Water is a strange substance. While most materials shrink and become denser in the cold, water reaches its maximum density at 4 °C, expanding again as it approaches its freezing point.
If it were not the case, ice would not float on water, and the oceans would freeze from the bottom up, making life on Earth all but impossible.
The reason water behaves this way is a fundamental question of chemistry, long studied and much debated. Yet, despite various hypotheses, there have been few conclusive experimental tests.
At low temperatures and high pressures, water’s weirdness becomes especially pronounced. The EU-funded WATER project, supported by the European Research Council, has revealed for the first time the molecular behaviour of water just prior to freezing.
The team was the first to use X-ray lasers for these kinds of experiments. “Most people thought that an experiment to show the liquid-liquid transition was too tricky. But with our X-ray laser beams pulsing at nanoseconds to milliseconds, we managed it,” says project coordinator Anders Nilsson.
The critical point of liquid-liquid transition
Liquid-liquid transition describes the point at which one liquid transforms into another while retaining the same chemical components, through a process called phase transition. The WATER team wanted to investigate liquid-liquid transition of water in the ‘no-man’s land’ realm of low temperatures and high pressure.
The team had already demonstrated that at atmospheric pressure, water has only one phase. But they discovered that when the temperature is lowered and the pressure increases, two phases exist. What especially interested them was the possibility of a critical point marking the boundary between these two regions.
“At this critical point, water is between a one phase region and two and behaves as though it cannot decide which of the two liquids it wants to be – a high-density liquid or low-density liquid. So it constantly shapeshifts between the two,” adds Nilsson.
Superfast X-ray lasers
The challenge in characterising this liquid-liquid transition is that when water supercools within the range of -35 to -70 °C, ice forms so quickly that standard experimental tools are not fast enough to capture the fluctuations along the ice boundary. To compensate, the team altered the pressure from high to low faster than the process of freezing, enabling them to witness the pressure-driven liquid-liquid transition.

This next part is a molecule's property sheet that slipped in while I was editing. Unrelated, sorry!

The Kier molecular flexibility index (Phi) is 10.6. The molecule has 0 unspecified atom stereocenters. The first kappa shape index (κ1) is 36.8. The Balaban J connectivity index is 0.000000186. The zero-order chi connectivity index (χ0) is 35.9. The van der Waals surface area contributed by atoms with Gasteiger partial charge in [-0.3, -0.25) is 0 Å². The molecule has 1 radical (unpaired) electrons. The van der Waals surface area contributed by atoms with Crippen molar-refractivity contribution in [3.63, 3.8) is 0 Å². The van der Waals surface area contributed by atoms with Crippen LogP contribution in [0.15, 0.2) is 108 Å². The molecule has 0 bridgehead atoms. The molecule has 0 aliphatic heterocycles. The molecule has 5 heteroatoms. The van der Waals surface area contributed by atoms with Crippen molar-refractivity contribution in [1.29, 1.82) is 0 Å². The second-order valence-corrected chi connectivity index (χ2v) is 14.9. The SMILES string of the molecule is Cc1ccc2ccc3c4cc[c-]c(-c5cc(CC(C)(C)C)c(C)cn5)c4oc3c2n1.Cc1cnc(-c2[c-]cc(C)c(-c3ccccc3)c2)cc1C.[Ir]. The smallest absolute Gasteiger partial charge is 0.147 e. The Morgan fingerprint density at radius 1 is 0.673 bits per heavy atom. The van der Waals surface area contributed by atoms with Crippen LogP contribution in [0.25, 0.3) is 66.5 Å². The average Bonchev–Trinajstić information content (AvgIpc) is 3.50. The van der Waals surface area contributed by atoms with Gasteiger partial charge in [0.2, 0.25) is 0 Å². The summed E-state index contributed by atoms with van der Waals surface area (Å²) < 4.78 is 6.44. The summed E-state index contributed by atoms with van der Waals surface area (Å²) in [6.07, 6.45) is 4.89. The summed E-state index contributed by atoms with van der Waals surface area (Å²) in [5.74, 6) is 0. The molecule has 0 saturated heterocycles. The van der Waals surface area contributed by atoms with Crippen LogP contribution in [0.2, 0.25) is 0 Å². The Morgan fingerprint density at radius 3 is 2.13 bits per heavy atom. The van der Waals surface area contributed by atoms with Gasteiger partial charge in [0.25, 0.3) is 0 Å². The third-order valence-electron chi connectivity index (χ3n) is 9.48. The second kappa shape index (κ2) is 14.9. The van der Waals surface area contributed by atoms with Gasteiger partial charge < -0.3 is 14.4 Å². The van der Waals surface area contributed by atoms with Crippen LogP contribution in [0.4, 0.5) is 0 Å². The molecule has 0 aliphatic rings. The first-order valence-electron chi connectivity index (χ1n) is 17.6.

To capture the phenomenon, the team used un ultrafast X-ray laser at the Pohang Accelerator Laboratory in South Korea. This is capable of delivering X-ray pulses to samples at intervals measuring quadrillionths of a second.
“Even though X-rays travel at the speed of light, if the electromagnetic radiation is especially intense it can destroy samples before registering anything. Our X-ray laser’s beam is so fast it captures the signal we want before the sample breaks apart,” explains Nilsson.
The measurements achieved by the experiments have led to the creation of a chart tracing the relationship between temperature and pressure, and including a line – known as a Widom line – which plots the liminal zone where water fluctuates between behaving like one liquid and two.
“I suspect that the critical point is not at pressures as high as 2 000 bar as previously thought, but actually around 300-500 bar,” says Nilsson. “This could help explain planetary phenomena such as the evolution of marine life. The water at the bottom of the ocean is typically around 4 °C at its maximum density, thanks to the critical point. If it gets colder, it gets less dense and so rises, causing circulation which transfers heat and nutrients crucial for life.”
No life without water
While a fundamental science project, WATER’s results could have a number of practical implications. As Nilsson notes: “We started by focusing on water in bulk, but now want to understand how water changes in pores, interfaces and biomolecules, which is of value to a range of sectors and applications.”
As increasing global temperatures will likely cause more droughts across southern Europe, better understanding water’s behaviour inside the pores of desalination filtration membranes could help increase the availability of clean water.
Additionally, many energy technologies such as fuel cells, hydrogen-generating water splitting, and artificial photosynthesis take place at water-solid interfaces, where the influence of water fluctuations remains unknown.
A health frontier still to be explored could be better understanding the role water plays inside cells, where it may prove integral to life processes. “Our insights could inform investigations into how fluctuating water behaviours might enable communication between biomolecules. If this is the case we currently don’t know,” concludes Nilsson.
The team are now working to overcome COVID-induced delays to directly observe the critical point itself.